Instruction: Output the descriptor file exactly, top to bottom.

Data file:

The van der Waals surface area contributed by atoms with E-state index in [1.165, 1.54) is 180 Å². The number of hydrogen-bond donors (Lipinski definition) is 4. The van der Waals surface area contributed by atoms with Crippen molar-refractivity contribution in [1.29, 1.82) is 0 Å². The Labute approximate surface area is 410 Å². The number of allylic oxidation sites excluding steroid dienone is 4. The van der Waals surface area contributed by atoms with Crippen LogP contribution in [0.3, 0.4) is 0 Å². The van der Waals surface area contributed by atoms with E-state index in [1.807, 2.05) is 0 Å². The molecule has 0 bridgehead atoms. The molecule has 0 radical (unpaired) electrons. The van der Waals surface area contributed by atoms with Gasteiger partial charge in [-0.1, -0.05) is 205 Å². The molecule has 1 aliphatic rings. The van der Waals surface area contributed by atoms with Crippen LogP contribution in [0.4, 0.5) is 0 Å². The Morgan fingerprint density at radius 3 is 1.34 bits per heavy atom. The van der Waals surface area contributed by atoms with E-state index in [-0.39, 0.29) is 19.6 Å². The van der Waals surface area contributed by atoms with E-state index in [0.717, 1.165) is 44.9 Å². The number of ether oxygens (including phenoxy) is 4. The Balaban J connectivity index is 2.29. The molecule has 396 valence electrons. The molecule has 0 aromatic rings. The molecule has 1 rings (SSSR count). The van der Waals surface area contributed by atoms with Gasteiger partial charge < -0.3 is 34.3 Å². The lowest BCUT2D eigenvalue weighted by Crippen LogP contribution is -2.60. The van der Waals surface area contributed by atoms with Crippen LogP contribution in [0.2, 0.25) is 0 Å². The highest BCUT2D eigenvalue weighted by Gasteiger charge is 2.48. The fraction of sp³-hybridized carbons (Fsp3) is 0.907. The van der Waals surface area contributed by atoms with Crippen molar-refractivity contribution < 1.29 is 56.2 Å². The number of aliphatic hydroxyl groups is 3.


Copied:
The van der Waals surface area contributed by atoms with E-state index in [1.165, 1.54) is 180 Å². The number of hydrogen-bond donors (Lipinski definition) is 4. The van der Waals surface area contributed by atoms with Crippen molar-refractivity contribution in [1.29, 1.82) is 0 Å². The Labute approximate surface area is 410 Å². The number of allylic oxidation sites excluding steroid dienone is 4. The van der Waals surface area contributed by atoms with Crippen LogP contribution in [0.3, 0.4) is 0 Å². The van der Waals surface area contributed by atoms with E-state index in [1.807, 2.05) is 0 Å². The molecule has 0 bridgehead atoms. The molecule has 0 radical (unpaired) electrons. The van der Waals surface area contributed by atoms with Gasteiger partial charge in [-0.1, -0.05) is 205 Å². The molecule has 1 aliphatic rings. The van der Waals surface area contributed by atoms with Crippen LogP contribution in [0.4, 0.5) is 0 Å². The Morgan fingerprint density at radius 3 is 1.34 bits per heavy atom. The van der Waals surface area contributed by atoms with E-state index in [-0.39, 0.29) is 19.6 Å². The van der Waals surface area contributed by atoms with E-state index in [0.717, 1.165) is 44.9 Å². The number of ether oxygens (including phenoxy) is 4. The Balaban J connectivity index is 2.29. The molecule has 396 valence electrons. The molecule has 0 aromatic rings. The molecule has 1 rings (SSSR count). The van der Waals surface area contributed by atoms with Gasteiger partial charge < -0.3 is 34.3 Å². The lowest BCUT2D eigenvalue weighted by Crippen LogP contribution is -2.60. The van der Waals surface area contributed by atoms with Crippen LogP contribution in [0.2, 0.25) is 0 Å². The highest BCUT2D eigenvalue weighted by Gasteiger charge is 2.48. The fraction of sp³-hybridized carbons (Fsp3) is 0.907. The van der Waals surface area contributed by atoms with Crippen molar-refractivity contribution < 1.29 is 56.2 Å². The number of aliphatic hydroxyl groups is 3.